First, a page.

“Deep within us—no matter who we are—there lives a feeling of wanting to be lovable…And the greatest thing we can do is to let people know that they are loved and capable of loving.” — From The World According To Mr. Rogers
If Mr. Rogers was right, how can parents help their children and teens feel genuinely loved and supported? Here are 4 ways parents can meaningfully express love to their kids and teens:
- Show love by showing them that you like them. Kids need to know that they are loved – and liked. Parents can show this love—and like—for their kids in simple, everyday ways:
- Laugh at their jokes. Silliness is vulnerable. When they are not laughing at someone else’s expense, encourage your kids’ attempts at humor, whether irony, puns, impressions, or jokes. Laugh with them—and dare to join in!
- Recognize their efforts. Even if they lack aptitude, celebrate their focus, perseverance, and courage to try and fail.
- Encourage their interests. Help them find creative ways to develop themselves. If you have a skill they’re interested in, let them come alongside you and learn. YouTube and countless free and low-cost learning communities exist to cultivate new skills. Wherever you can, support their desire to take a risk and learn something new.
- Tell them when you missed them. Let your face and body language say “Welcome home!” when they walk in the door. To make someone feel anticipated, longed for, and missed is one of the deepest ways people express love.
- Find new ways to say you love them. Kids and teenagers sometimes need convincing that they are lovable or likable. Parents can express love meaningfully by taking time to really observe what makes their child unique, and tell their child what they love about who they are:
- “I have always loved your laugh. You laugh with your whole body. It is a force of nature! I can’t resist – you always get me laughing, too.”
- “You are always the first person to rush to someone who is hurt. I love how caring you are.”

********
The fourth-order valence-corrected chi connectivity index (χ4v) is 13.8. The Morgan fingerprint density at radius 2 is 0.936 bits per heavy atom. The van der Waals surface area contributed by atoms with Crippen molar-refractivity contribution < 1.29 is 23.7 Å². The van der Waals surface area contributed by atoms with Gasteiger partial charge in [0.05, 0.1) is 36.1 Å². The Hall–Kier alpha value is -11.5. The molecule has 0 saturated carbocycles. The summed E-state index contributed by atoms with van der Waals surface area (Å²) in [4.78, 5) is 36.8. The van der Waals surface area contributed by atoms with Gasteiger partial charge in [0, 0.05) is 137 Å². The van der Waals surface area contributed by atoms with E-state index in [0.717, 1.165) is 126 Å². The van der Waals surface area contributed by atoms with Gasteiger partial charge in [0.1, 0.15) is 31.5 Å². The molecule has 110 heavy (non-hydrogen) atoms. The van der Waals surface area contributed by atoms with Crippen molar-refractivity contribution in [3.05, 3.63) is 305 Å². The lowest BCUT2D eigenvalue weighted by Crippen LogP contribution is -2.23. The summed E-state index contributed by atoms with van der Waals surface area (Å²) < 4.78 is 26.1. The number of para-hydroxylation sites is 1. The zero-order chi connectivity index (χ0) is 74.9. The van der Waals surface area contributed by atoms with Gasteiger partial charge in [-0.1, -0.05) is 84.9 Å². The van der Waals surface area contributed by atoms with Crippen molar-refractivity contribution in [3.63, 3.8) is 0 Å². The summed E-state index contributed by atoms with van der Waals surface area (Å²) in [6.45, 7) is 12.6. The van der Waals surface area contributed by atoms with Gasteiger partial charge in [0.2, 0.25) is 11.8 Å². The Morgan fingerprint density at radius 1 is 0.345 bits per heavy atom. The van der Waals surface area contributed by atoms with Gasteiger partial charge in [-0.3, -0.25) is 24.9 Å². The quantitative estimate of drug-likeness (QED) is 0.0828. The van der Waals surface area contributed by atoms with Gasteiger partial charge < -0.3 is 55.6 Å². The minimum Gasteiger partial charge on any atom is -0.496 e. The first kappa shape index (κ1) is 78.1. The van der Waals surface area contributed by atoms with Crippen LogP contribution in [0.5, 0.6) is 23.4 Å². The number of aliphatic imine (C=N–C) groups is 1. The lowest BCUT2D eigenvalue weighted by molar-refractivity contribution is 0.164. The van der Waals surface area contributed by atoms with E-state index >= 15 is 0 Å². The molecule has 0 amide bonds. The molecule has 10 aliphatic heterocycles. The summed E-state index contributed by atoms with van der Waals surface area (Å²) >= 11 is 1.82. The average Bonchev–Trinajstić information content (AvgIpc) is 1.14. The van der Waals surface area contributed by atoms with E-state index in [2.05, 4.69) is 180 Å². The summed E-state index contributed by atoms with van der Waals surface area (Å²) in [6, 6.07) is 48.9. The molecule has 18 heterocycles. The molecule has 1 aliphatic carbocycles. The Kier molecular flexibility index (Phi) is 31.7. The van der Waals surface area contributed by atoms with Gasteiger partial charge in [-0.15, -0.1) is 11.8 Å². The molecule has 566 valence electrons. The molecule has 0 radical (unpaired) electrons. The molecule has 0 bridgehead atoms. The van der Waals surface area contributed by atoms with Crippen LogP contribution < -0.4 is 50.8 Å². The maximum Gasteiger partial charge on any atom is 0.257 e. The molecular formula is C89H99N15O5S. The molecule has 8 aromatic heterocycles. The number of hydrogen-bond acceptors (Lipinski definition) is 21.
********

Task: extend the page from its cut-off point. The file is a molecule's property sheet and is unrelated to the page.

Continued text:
- “You have gotten so good at solving puzzles. Putting a puzzle together with you is one of my favorite things.”
- “I know you dread math, but I am so impressed with how hard you work to understand it. You just do not give up. You inspire me!”
- Express physical affection – the way THEY need it. Children’s needs and tolerance for physical affection evolve over time. Younger children may actively request more holding, cuddling, hugging, and kissing. As requests begin to wane, parents can still offer affection without interpreting a “no thank you” as rejection. Parents can also try increasingly less invasive ways to express physical affection to find their child’s current comfort levels: if they no longer want a kiss on the cheek, do they still receive hugs? If they refuse hugs, will they allow an arm around their neck? A head on their shoulder? Just sitting, standing, or walking near them? Holding their hand? Sitting in their room late at night and letting them just talk about their day? If physical affection is currently overstimulating for their child, parents can still show their care by remaining physically near, affirming their love verbally, and honoring a physical parameter that helps their child feel safe.
- Listen with your whole self: When a child or teen needs to talk, they need their parents to put down their phone, turn off the TV, close the laptop, and really listen. They may even benefit from unpacking their thoughts while walking or doing some physical activity together. Parents give their children a powerful gift when they give their full attention, listen without interrupting, ask clarifying questions without judgment, sum up what they think they heard, and get their child’s confirmation of accuracy, before responding. This act of love demonstrates and communicates that what their child thinks and feels matters, and the time and energy necessary to express themselves is a worthwhile investment.
Children and teens thrive when they feel loved, liked, and accepted by their parents—the people who have known them the longest and have often seen them at their worst. This gritty, authentic love can give children the confidence they need to risk extending love and compassion to others, not only while they are young, but for the rest of their lives – as citizens, employees, leaders, and parents themselves. What greater gift can a parent give their child?
About the Author
MaryJo Burchard (Ph.D. in Organizational Leadership) is co-founder and principal of Concord Solutions, a Virginia-based consultancy firm focused on helping leaders and organizations thrive while facing major disruption. Concord Solutions offers consulting, coaching, training, research, and keynote speaking surrounding trauma-informed leadership and assessing and building change readiness, trust, and belonging.